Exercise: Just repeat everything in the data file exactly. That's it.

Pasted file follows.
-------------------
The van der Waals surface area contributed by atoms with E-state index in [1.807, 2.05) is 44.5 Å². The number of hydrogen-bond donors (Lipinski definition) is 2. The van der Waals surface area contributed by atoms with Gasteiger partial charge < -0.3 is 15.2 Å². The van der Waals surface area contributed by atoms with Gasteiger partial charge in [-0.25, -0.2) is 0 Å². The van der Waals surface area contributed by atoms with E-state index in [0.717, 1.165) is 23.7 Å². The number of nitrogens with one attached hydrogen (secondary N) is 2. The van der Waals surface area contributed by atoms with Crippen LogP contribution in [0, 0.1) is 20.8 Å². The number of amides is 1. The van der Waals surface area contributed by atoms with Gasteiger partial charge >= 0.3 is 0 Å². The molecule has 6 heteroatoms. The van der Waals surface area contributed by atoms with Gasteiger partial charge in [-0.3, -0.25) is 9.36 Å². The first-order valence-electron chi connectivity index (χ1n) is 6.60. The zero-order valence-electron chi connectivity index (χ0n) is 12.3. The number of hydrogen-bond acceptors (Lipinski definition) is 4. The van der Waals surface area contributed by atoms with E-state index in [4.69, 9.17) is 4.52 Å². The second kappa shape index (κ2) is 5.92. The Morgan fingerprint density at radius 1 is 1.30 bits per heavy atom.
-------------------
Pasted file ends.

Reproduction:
The van der Waals surface area contributed by atoms with E-state index in [1.807, 2.05) is 44.5 Å². The number of hydrogen-bond donors (Lipinski definition) is 2. The van der Waals surface area contributed by atoms with Gasteiger partial charge < -0.3 is 15.2 Å². The van der Waals surface area contributed by atoms with Gasteiger partial charge in [-0.25, -0.2) is 0 Å². The van der Waals surface area contributed by atoms with E-state index in [0.717, 1.165) is 23.7 Å². The number of nitrogens with one attached hydrogen (secondary N) is 2. The van der Waals surface area contributed by atoms with Crippen LogP contribution in [0, 0.1) is 20.8 Å². The number of amides is 1. The van der Waals surface area contributed by atoms with Gasteiger partial charge >= 0.3 is 0 Å². The molecule has 6 heteroatoms. The van der Waals surface area contributed by atoms with Gasteiger partial charge in [-0.3, -0.25) is 9.36 Å². The first-order valence-electron chi connectivity index (χ1n) is 6.60. The zero-order valence-electron chi connectivity index (χ0n) is 12.3. The number of hydrogen-bond acceptors (Lipinski definition) is 4. The van der Waals surface area contributed by atoms with E-state index in [4.69, 9.17) is 4.52 Å². The second kappa shape index (κ2) is 5.92. The Morgan fingerprint density at radius 1 is 1.30 bits per heavy atom.